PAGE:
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Why Iranian sanctions by US are not working

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Why Iranian sanctions by US are not working

 

The recent geopolitical tensions in the Middle East have their origins from the economic sanctions imposed on Iran by the US after the Americans unilaterally pulled out of the Iran Nuclear Agreement. The US planned to apply maximum pressure on Iranians through oil export sanctions to force them to renegotiate the Agreement.

But the sanctions have had very little impact simply because the world is producing surplus oil, while the limping global economy is consuming less of the commodity. The result is high stocks and relatively low prices making this the wrong setting for effective oil export sanctions.

The Iranians have also been creative in busting the sanctions. GPS tracking systems on Iranian oil tankers are switched off making oil movement traceability difficult, while ship-to-ship oil transfers and exports on the high seas are a common feature. Oil payments are being made with Euros or other convertible currencies instead of US dollars while also bartering oil for other goods. All these actions have kept a reasonable amount of Iranian oil in the global markets and prevented an economic collapse, which is what the US expected.

US actions against Iran have brought the Iranians closer to Russians and Chinese who have devised new ways to keep Iranian oil and gas flowing into global consumption. For the US, this Iran-Russia-China political and economic realignment into a formidable geopolitical grouping will perhaps be the most significant lasting unintended consequence for the US.

Let us not forget what really triggered the sanctions on Iran. It was a sustained diplomatic push by Israel that prompted President Donald Trump to pull out of the Iranian nuclear deal previously concluded by the Obama administration. Then the US and Israel easily co-opted Saudis, regional enemies of Iran. In a rush, the trio did not create a sustainable strategy against Iran, and this is why the push is crumbling. There was war of words and threats, followed by physical incidents of sabotage and retaliation on oil ships, and this culminated with the mid-September missile attack on Saudi Arabia crude oil processing facilities which knocked off about 50 percent of Saudi Arabia oil production and export capacity.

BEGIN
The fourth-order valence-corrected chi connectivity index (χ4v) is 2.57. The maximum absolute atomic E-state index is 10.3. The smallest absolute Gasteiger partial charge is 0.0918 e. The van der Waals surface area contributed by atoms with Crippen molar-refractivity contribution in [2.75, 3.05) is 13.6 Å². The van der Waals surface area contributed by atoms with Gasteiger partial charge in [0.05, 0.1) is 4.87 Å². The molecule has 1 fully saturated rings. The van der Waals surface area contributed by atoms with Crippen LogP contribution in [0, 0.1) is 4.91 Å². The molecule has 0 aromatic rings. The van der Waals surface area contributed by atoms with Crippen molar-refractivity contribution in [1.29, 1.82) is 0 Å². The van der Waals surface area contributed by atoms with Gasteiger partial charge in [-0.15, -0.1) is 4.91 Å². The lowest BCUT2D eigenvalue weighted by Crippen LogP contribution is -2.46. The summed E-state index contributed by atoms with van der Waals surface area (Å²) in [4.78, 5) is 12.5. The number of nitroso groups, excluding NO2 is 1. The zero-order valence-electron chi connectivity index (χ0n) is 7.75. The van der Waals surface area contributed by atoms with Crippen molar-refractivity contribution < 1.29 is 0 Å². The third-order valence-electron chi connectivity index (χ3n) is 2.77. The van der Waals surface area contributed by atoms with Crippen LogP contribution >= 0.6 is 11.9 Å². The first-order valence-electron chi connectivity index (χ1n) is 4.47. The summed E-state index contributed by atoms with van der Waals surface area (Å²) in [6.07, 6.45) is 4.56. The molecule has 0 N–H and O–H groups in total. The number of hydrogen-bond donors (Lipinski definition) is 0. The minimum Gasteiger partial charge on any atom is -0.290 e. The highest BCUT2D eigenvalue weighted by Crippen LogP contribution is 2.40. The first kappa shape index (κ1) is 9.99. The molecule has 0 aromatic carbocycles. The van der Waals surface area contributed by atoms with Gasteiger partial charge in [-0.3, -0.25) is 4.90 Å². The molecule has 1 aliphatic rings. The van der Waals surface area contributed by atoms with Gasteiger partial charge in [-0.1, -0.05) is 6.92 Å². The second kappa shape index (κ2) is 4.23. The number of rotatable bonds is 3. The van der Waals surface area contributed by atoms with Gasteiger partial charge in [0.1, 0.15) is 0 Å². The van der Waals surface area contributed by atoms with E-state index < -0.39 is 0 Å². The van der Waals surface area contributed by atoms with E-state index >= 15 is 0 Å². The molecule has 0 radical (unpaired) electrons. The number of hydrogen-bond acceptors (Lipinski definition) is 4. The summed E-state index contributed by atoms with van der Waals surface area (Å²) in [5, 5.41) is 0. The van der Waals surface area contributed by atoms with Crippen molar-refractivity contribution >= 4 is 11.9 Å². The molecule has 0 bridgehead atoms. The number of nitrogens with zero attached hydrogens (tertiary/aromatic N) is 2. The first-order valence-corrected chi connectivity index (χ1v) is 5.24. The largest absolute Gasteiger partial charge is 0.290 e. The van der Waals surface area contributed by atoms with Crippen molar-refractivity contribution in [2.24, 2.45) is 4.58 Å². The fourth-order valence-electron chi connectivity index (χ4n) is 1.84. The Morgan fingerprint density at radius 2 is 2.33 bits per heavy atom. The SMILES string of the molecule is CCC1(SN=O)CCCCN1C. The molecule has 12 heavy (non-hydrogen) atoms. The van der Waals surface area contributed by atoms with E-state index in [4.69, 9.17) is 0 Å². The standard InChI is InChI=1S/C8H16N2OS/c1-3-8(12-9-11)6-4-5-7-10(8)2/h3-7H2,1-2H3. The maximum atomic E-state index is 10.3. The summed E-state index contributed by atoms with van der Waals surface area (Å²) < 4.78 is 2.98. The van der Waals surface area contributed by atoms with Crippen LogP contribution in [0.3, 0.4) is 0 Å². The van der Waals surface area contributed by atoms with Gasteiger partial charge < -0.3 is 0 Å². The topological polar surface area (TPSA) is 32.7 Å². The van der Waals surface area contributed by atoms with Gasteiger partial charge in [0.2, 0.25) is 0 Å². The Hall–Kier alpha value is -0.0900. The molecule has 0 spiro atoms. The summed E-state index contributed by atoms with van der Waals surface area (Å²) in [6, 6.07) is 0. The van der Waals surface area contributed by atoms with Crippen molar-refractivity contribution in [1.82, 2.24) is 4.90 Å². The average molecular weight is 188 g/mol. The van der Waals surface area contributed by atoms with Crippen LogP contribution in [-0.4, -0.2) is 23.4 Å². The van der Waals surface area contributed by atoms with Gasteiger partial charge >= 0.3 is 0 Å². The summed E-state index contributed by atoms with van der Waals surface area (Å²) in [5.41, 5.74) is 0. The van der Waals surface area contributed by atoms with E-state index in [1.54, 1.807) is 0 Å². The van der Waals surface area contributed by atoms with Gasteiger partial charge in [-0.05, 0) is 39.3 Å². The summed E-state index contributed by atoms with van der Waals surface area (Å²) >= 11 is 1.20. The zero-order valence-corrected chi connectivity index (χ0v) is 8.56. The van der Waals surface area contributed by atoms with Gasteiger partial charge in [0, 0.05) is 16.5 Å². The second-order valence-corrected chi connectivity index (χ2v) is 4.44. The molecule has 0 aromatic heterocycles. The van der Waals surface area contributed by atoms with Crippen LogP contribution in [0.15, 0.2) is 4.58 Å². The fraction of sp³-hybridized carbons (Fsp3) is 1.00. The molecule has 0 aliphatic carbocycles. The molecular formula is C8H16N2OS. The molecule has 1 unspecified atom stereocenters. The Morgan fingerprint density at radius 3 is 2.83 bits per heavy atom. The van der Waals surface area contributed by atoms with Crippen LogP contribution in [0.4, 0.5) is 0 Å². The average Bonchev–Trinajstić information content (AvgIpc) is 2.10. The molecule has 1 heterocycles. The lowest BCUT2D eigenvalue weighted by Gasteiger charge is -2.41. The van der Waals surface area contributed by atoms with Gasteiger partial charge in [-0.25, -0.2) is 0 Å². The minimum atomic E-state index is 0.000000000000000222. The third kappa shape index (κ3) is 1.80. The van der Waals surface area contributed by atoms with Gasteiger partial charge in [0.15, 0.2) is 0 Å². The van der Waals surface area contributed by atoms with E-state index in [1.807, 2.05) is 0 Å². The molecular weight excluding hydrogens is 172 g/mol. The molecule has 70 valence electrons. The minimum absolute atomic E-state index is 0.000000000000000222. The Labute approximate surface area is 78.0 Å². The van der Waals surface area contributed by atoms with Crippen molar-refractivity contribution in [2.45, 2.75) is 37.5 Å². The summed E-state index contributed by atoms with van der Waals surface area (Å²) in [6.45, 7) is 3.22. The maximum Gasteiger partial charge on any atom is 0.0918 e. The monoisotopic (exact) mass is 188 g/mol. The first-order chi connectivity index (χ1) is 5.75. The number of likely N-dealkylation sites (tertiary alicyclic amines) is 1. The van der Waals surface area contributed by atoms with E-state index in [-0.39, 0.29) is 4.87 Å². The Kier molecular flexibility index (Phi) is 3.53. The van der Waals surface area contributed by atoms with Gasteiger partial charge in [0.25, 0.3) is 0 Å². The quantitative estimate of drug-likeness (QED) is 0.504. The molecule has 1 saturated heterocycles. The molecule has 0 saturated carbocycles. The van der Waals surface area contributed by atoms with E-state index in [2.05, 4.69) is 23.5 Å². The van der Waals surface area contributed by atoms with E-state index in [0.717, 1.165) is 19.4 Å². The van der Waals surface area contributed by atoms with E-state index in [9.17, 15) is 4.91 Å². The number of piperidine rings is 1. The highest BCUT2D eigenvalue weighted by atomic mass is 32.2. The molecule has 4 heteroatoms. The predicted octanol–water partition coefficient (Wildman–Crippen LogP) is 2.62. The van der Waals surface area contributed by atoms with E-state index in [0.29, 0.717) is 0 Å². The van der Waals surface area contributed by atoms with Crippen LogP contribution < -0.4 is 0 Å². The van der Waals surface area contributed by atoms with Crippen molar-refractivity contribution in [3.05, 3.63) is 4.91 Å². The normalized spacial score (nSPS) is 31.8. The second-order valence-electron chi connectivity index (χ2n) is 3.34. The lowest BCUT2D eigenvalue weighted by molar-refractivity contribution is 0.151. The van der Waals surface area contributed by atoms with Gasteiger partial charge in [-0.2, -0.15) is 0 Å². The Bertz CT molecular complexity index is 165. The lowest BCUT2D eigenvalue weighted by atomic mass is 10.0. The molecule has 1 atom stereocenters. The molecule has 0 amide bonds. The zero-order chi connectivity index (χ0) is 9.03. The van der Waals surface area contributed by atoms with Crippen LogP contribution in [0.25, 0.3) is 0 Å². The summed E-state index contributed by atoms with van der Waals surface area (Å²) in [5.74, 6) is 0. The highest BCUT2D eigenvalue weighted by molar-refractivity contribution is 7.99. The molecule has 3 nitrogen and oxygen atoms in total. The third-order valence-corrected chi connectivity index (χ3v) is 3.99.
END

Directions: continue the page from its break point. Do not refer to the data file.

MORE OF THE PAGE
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The Iran-affiliated Yemeni Houthis claimed responsibility, with allegations of Iran’s direct government involvement in the missile attack never conclusively confirmed.

The Saudi facility attack was a moment of reckoning especially for the Saudis who felt vulnerable at a time when the country was planning for a high profile Saudi Aramco initial public offering (IPO), a legacy project for the kingdom. The Iran Foreign Minister statement that “if there is war no one will be safe in the region” seems to have rattled the Saudis to take caution.

In the meantime the Israelis were preoccupied with a non-conclusive election, as the US has been distracted by local politics and the ongoing US-China trade negotiations. The exit of John Bolton, the former US National Security Advisor who was the real warmonger against Iran has apparently reduced US pressure and rhetoric against Iran.

In 1970s, there were two significant oil sanctions and embargoes connected with the US and the Middle East. There was the 1973 Arab oil embargo against the US and selected European nations for their support of Israel during the Arab-Israel war, and the 1979 Iranian economic blockade by US which included Iranian oil exports.

These sanctions and boycotts impacted global economies severely and prompted the world to successfully develop alternative oil sources away from the Middle East.

In the 1970s the Middle East supplied about 70 percent of global oil while today it is below 30 percent.

What does the ongoing Middle East geopolitics mean for Kenya? The security of supply is fairly assured by increased oil production across the world, while prices in the $50-70 range will keep local pump prices reasonably stable.

In respect of oil and gas exploration, at these relatively low prices and with global oil oversupply, low appetite for investors to put their dollars in Kenya oil prospecting will remain a challenge. It is different from when we discovered oil in 2012 and prices were above $100.

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